Diving questions

Learning to scuba dive is an incredible adventure! With PADI as your training organization, your path to breathing underwater is accomplished in three exciting phases:

1. Knowledge Development

During the first phase of your PADI Open Water Diver scuba certification, you develop an understanding of the basic principles of scuba diving. You learn things like how pressure affects your body, how to choose the best scuba gear and what to consider when planning dives.
You briefly review what you have studied in the five knowledge sections with your instructor and take a short quiz to be sure you’re getting it. At the end of the course, you’ll take a longer quiz that makes sure you have all the key concepts and ideas down. You and your instructor will review anything that you don’t quite get until it’s clear.

2. Confined Water Dives – Scuba Skills Training

This is what it’s all about – diving. You develop basic scuba skills by scuba diving in a pool or body of water with pool-like conditions. Here you’ll learn everything from setting up your scuba gear to how to easily get water out of your scuba mask  without surfacing. You’ll also practice some emergency skills, like sharing air or replacing your scuba mask.  Plus, you may play some games, make new friends and have a great time.

There are five confined water dives, with each building upon the previous. Over the course of these five dives, you attain the skills you need to dive in open water.

3. Open Water Dives—Locally or on Vacation

After your confined water dives, you and the new friends you’ve made continue learning during four open water dives with your PADI Instructor at a dive site. This is where you fully experience the underwater adventure – at the beginner level, of course.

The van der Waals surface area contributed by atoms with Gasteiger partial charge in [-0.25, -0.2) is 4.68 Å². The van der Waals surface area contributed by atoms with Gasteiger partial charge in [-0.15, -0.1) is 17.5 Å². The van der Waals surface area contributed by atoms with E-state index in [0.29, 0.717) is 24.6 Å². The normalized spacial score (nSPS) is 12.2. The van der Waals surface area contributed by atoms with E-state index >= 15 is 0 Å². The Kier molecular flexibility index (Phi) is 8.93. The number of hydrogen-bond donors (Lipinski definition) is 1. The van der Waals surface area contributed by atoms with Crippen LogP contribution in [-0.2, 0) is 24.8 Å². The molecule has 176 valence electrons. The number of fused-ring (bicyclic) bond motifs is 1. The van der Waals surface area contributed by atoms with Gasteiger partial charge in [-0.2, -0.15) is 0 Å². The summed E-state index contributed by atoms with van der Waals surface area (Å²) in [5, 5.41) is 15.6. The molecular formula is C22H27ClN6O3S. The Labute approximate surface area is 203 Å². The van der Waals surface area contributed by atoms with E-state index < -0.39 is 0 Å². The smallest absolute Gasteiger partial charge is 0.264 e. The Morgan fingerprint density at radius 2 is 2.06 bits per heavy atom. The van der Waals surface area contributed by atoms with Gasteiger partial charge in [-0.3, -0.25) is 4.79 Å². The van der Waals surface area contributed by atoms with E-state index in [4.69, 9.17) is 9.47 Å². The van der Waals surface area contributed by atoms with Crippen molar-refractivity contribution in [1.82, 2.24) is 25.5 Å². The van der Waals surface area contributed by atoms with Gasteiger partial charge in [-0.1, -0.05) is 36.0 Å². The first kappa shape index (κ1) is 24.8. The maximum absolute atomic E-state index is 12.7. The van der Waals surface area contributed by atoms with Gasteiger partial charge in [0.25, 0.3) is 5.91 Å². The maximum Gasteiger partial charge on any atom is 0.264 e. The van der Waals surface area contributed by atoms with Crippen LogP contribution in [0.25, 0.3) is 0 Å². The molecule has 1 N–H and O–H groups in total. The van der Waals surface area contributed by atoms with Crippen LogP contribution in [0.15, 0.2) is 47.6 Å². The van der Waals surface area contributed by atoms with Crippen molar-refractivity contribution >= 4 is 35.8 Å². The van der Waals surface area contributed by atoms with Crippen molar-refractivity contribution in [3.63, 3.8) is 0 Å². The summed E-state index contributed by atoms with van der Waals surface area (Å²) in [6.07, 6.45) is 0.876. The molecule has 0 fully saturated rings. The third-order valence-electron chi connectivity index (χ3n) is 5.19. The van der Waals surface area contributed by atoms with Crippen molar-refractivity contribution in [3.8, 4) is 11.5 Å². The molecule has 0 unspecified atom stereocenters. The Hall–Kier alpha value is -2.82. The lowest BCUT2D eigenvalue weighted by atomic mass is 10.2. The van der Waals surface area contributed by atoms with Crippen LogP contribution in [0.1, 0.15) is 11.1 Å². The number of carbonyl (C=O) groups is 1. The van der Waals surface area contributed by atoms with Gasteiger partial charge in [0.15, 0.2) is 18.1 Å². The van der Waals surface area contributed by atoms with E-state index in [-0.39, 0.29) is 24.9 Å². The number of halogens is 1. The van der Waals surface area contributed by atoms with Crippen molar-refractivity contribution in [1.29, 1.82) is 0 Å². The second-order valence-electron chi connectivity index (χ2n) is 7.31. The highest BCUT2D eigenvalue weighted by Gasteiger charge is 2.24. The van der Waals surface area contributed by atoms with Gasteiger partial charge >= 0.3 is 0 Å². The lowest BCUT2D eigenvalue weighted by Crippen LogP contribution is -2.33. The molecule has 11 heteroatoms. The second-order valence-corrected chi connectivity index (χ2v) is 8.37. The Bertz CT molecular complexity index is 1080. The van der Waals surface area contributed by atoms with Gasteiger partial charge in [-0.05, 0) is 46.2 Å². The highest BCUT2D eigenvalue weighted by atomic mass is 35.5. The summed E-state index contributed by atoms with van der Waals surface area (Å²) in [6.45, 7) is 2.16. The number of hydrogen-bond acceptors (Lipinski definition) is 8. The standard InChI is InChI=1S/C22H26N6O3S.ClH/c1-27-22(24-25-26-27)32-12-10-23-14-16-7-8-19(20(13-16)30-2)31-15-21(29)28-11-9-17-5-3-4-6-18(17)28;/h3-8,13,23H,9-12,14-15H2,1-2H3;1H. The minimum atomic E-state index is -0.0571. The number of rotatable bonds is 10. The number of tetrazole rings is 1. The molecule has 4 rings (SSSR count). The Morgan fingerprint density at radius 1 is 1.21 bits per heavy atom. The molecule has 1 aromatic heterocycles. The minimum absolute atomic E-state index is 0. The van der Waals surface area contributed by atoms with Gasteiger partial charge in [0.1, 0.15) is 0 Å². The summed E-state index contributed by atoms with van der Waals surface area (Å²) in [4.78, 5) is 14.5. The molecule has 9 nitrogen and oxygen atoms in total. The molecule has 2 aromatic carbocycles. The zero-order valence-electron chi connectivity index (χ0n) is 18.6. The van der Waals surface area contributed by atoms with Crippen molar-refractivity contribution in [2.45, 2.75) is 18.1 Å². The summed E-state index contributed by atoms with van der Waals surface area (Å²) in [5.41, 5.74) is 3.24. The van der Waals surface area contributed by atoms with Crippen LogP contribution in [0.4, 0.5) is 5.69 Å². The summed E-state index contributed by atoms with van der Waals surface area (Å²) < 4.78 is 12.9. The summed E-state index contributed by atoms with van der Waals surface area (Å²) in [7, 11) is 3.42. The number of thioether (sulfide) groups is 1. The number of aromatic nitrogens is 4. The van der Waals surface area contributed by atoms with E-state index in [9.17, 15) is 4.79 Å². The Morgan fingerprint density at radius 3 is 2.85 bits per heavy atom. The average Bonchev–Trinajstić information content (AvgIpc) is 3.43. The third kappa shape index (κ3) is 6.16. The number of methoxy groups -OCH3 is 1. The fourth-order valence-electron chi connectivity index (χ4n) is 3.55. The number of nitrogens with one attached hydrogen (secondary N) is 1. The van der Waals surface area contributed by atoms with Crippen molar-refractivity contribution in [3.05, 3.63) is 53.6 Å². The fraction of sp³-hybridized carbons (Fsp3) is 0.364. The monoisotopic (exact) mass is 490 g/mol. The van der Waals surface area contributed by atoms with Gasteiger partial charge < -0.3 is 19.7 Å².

It’s possible to complete your confined and open water dives in as few as three or four days. The PADI Open Water Diver course is incredibly flexible and performance based, which means Ionian Dive Center we can offer a wide variety of schedules, paced according to how fast you progress.

Your instructor’s interest is in your learning to scuba dive, not in how long you sit in a class. So, training is based upon demonstrating that you know what you need to know and can do what you need to do. This means that you progress at your own pace – faster or slower depending upon the time you need to become a confident scuba diver who dives regularly. Typically, the PADI Open Water Diver course is split into five or six sessions over as little as three days or as long as six weeks.

If you have an appetite for excitement and adventure, odds are you can become an avid PADI scuba diver. You'll also want to keep in mind these requirements:

Minimum Age:

  • 10 years old

  • Students younger than 15 years, who successfully complete the course qualify for the PADI Junior Open Water Diver certification, which they may upgrade to PADI Open Water Diver certification upon reaching 15.

Physical: For safety, all students complete a brief scuba medical questionnaire that asks about medical conditions that could be a problem while diving. If none of these apply, you sign the form and you’re ready to start. If any of these apply to you, as a safety precaution your physician must assess the condition as it relates to diving and sign a medical form that confirms that you’re fit to dive.